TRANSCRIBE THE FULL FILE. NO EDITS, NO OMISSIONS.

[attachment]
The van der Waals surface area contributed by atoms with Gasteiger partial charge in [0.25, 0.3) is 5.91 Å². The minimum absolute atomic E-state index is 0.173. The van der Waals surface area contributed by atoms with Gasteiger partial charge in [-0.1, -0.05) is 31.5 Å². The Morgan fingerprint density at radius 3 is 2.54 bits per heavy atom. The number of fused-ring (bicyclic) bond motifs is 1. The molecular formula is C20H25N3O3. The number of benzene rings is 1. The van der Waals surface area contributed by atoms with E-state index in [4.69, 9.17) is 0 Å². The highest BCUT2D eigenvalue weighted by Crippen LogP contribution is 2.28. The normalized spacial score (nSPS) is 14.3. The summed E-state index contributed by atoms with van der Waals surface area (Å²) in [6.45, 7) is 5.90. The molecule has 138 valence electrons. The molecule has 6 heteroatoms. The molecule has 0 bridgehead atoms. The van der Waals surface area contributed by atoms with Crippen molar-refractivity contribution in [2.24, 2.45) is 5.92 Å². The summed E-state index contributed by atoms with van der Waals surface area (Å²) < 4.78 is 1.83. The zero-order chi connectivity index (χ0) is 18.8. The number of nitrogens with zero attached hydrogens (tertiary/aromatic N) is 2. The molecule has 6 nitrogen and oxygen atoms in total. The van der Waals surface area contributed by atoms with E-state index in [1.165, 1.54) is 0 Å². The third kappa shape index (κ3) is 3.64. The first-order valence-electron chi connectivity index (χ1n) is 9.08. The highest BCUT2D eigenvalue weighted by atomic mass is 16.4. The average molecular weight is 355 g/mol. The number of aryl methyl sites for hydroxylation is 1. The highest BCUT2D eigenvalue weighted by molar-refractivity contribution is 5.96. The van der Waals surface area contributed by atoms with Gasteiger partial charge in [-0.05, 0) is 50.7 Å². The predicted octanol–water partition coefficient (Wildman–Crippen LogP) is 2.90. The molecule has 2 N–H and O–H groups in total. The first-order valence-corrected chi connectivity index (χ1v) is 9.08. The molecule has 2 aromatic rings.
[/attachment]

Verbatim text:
The van der Waals surface area contributed by atoms with Gasteiger partial charge in [0.25, 0.3) is 5.91 Å². The minimum absolute atomic E-state index is 0.173. The van der Waals surface area contributed by atoms with Gasteiger partial charge in [-0.1, -0.05) is 31.5 Å². The Morgan fingerprint density at radius 3 is 2.54 bits per heavy atom. The number of fused-ring (bicyclic) bond motifs is 1. The molecular formula is C20H25N3O3. The number of benzene rings is 1. The van der Waals surface area contributed by atoms with E-state index in [4.69, 9.17) is 0 Å². The highest BCUT2D eigenvalue weighted by Crippen LogP contribution is 2.28. The normalized spacial score (nSPS) is 14.3. The summed E-state index contributed by atoms with van der Waals surface area (Å²) in [6.45, 7) is 5.90. The molecule has 138 valence electrons. The molecule has 6 heteroatoms. The molecule has 0 bridgehead atoms. The van der Waals surface area contributed by atoms with Crippen molar-refractivity contribution in [2.24, 2.45) is 5.92 Å². The summed E-state index contributed by atoms with van der Waals surface area (Å²) < 4.78 is 1.83. The zero-order chi connectivity index (χ0) is 18.8. The number of nitrogens with zero attached hydrogens (tertiary/aromatic N) is 2. The molecule has 6 nitrogen and oxygen atoms in total. The van der Waals surface area contributed by atoms with E-state index in [1.165, 1.54) is 0 Å². The third kappa shape index (κ3) is 3.64. The first-order valence-electron chi connectivity index (χ1n) is 9.08. The highest BCUT2D eigenvalue weighted by atomic mass is 16.4. The average molecular weight is 355 g/mol. The number of aryl methyl sites for hydroxylation is 1. The highest BCUT2D eigenvalue weighted by molar-refractivity contribution is 5.96. The van der Waals surface area contributed by atoms with Gasteiger partial charge in [-0.05, 0) is 50.7 Å². The predicted octanol–water partition coefficient (Wildman–Crippen LogP) is 2.90. The molecule has 2 N–H and O–H groups in total. The first-order valence-corrected chi connectivity index (χ1v) is 9.08. The molecule has 2 aromatic rings.